Some in book publishing may dismiss the region that lies between and fans out from Lake Superior and Lake Michigan’s southern shores as “flyover country.” But besides the large bodies of water that define the region in so many ways, the western Great Lakes region—Minnesota, Wisconsin, Illinois—contain two major metropolitan areas: Chicago, ranked third in population after New York City and Los Angeles, and Minneapolis-St. Paul, ranked 16th. Both cities have become vibrant hubs of cultural activity in a region best known for its mix of industry and agriculture. The nation’s first—and still its largest—center dedicated to the literary arts, the Loft, is housed in a 55,000-sq.-ft. building called Open Book on the edge of downtown Minneapolis, and the Poetry Foundation and the American Library Association are both headquartered in Chicago; the American Writers Museum is scheduled to open there in 2015.

This is a region that also celebrates books and authors with annual festivals that draw crowds: the Chicago Tribune Printers Row Lit Fest just celebrated its 30th year in June, and the Twin Cities Book Festival celebrates its 14th year on October 11. The Wisconsin Book Festival officially takes place in half a dozen venues across Madison October 16–19, but schedules author events throughout the year. St. Paul’s Opus & Olives annual library system fund-raiser on October 12 and the Chicago Humanities Festival, having its 25th anniversary October 25–November 9, provide yet more opportunities for writers and readers to connect over books.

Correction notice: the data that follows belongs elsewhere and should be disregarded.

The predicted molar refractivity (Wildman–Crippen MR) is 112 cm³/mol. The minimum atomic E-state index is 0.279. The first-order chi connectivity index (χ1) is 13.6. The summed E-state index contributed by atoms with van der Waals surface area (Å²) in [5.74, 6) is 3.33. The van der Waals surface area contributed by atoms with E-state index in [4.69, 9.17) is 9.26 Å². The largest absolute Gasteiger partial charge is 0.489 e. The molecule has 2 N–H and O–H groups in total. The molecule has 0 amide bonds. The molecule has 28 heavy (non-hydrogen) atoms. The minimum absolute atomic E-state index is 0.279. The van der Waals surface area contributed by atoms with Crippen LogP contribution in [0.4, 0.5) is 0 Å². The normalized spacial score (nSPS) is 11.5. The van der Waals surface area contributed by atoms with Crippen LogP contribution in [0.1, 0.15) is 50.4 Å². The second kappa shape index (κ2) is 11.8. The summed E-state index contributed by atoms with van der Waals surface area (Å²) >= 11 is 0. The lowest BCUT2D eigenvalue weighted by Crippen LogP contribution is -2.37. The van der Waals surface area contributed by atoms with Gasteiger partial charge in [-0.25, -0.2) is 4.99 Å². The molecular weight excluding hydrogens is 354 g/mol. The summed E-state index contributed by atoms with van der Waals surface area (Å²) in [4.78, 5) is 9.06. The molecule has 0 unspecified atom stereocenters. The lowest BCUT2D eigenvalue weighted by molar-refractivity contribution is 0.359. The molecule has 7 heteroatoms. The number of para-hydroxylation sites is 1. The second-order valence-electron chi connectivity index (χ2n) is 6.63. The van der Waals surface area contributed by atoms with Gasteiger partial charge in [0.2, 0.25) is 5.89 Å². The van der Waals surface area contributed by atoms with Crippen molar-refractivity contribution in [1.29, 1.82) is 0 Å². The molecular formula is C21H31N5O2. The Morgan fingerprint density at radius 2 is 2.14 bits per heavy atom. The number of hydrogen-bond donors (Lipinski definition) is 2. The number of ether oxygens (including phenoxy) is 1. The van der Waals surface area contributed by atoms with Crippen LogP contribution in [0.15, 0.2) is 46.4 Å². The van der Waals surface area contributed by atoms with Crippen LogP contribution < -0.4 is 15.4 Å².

While the three states forming the western Great Lakes region contain 13% of the entire U.S. population of 316 million, with about half of those residents living in Chicagoland, the region more than holds its own when it comes to book publishing. According to the 2012 U.S. Census, 246 of the 2,885 book publishing companies in the country (excluding Internet-only companies) are headquartered in this tristate region, compared to 351 companies in New York state. While 16,628 New Yorkers work at book publishing houses, 4,484 Minnesotans and 3,957 Illinois residents are employed at such companies. (Employment statistics for Wisconsin’s 36 book publishers are unavailable.) While much of the literary activity in the region takes place in Minneapolis–St. Paul and in Chicago, even small cities—most notably Madison, Wis.; Champaign, Ill.; and Mankato, Minn.—boast thriving book publishing scenes.

There might be something in the water, or it may have to do with the Upper Midwest’s historically high literacy rates. It might be the impact of living in close proximity to some of the country’s most celebrated writers, including Garrison Keillor, Louise Erdrich, Kate DiCamillo, Stuart Dybek, and Scott Turow. Publishers in the region not only fill niches but also have the confidence to take risks that emerges from their doing business far from New York City’s large houses. It might simply be, as Graywolf publisher Fiona McCrae puts it, “We’re in the Midwest. We’re not going to behave like other publishers, necessarily.”

Below, more on western Great Lakes publishing.

Western Great Lakes: Land of 10,000 Presses

Minnesota license plates proclaim that the state is the Land of 10,000 Lakes.

Western Great Lakes: Plenty of Room for Publishers in the City of the Big Shoulders

Chicago might be known for its burly swagger,” says the Chicago Tribune literary editor-at-large Elizabeth Taylor, “but it’s also a supportive place” for publishers and other literary folk to do business.

Western Great Lakes: Regional Publishing Takes Its Place

Scholarly presses fulfill their mission and broaden their reach by looking around them to build lists.

Western Great Lakes: All in the Family

The western Great Lakes region is home to a number of high-profile children’s book publishers.

Western Great Lakes: Midwestern Nice

Great Lakes booksellers are a collegial group.